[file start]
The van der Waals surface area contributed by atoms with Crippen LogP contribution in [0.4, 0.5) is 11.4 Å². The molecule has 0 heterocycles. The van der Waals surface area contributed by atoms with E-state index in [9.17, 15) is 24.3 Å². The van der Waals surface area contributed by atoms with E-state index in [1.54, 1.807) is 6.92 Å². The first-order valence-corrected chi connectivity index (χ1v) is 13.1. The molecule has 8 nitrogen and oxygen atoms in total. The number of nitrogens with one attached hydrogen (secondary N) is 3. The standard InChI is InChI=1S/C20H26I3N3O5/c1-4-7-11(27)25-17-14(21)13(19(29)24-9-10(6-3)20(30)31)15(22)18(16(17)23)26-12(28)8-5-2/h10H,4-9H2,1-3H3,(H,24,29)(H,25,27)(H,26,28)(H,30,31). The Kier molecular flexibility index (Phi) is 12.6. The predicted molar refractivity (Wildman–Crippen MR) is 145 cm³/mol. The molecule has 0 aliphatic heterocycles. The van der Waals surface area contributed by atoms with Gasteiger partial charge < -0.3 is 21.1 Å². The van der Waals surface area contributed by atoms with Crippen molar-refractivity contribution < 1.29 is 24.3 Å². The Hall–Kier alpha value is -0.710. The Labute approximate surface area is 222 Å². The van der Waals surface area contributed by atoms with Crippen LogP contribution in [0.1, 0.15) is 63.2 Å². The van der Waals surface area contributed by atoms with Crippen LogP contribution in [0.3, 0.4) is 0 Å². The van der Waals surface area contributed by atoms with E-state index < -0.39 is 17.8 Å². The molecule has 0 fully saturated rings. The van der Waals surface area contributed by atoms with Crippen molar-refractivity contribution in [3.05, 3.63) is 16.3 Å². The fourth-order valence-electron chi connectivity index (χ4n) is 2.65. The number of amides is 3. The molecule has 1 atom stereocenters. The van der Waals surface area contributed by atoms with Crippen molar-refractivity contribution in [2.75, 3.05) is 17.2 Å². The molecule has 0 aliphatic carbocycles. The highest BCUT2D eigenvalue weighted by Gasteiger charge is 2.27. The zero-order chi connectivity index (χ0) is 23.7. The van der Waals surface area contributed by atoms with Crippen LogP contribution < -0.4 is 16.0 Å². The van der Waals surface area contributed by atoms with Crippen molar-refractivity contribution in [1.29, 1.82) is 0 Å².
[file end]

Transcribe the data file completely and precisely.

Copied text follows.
The van der Waals surface area contributed by atoms with Crippen LogP contribution in [0.4, 0.5) is 11.4 Å². The molecule has 0 heterocycles. The van der Waals surface area contributed by atoms with E-state index in [9.17, 15) is 24.3 Å². The van der Waals surface area contributed by atoms with E-state index in [1.54, 1.807) is 6.92 Å². The first-order valence-corrected chi connectivity index (χ1v) is 13.1. The molecule has 8 nitrogen and oxygen atoms in total. The number of nitrogens with one attached hydrogen (secondary N) is 3. The standard InChI is InChI=1S/C20H26I3N3O5/c1-4-7-11(27)25-17-14(21)13(19(29)24-9-10(6-3)20(30)31)15(22)18(16(17)23)26-12(28)8-5-2/h10H,4-9H2,1-3H3,(H,24,29)(H,25,27)(H,26,28)(H,30,31). The Kier molecular flexibility index (Phi) is 12.6. The predicted molar refractivity (Wildman–Crippen MR) is 145 cm³/mol. The molecule has 0 aliphatic heterocycles. The van der Waals surface area contributed by atoms with Gasteiger partial charge < -0.3 is 21.1 Å². The van der Waals surface area contributed by atoms with Crippen molar-refractivity contribution < 1.29 is 24.3 Å². The Hall–Kier alpha value is -0.710. The Labute approximate surface area is 222 Å². The van der Waals surface area contributed by atoms with Crippen LogP contribution in [0.1, 0.15) is 63.2 Å². The van der Waals surface area contributed by atoms with Crippen LogP contribution in [0.3, 0.4) is 0 Å². The van der Waals surface area contributed by atoms with E-state index < -0.39 is 17.8 Å². The molecule has 0 fully saturated rings. The van der Waals surface area contributed by atoms with Crippen molar-refractivity contribution in [3.05, 3.63) is 16.3 Å². The fourth-order valence-electron chi connectivity index (χ4n) is 2.65. The number of amides is 3. The molecule has 1 atom stereocenters. The van der Waals surface area contributed by atoms with Crippen molar-refractivity contribution in [2.75, 3.05) is 17.2 Å². The molecule has 0 aliphatic carbocycles. The highest BCUT2D eigenvalue weighted by Gasteiger charge is 2.27. The zero-order chi connectivity index (χ0) is 23.7. The van der Waals surface area contributed by atoms with Crippen LogP contribution < -0.4 is 16.0 Å². The van der Waals surface area contributed by atoms with Crippen molar-refractivity contribution in [1.29, 1.82) is 0 Å².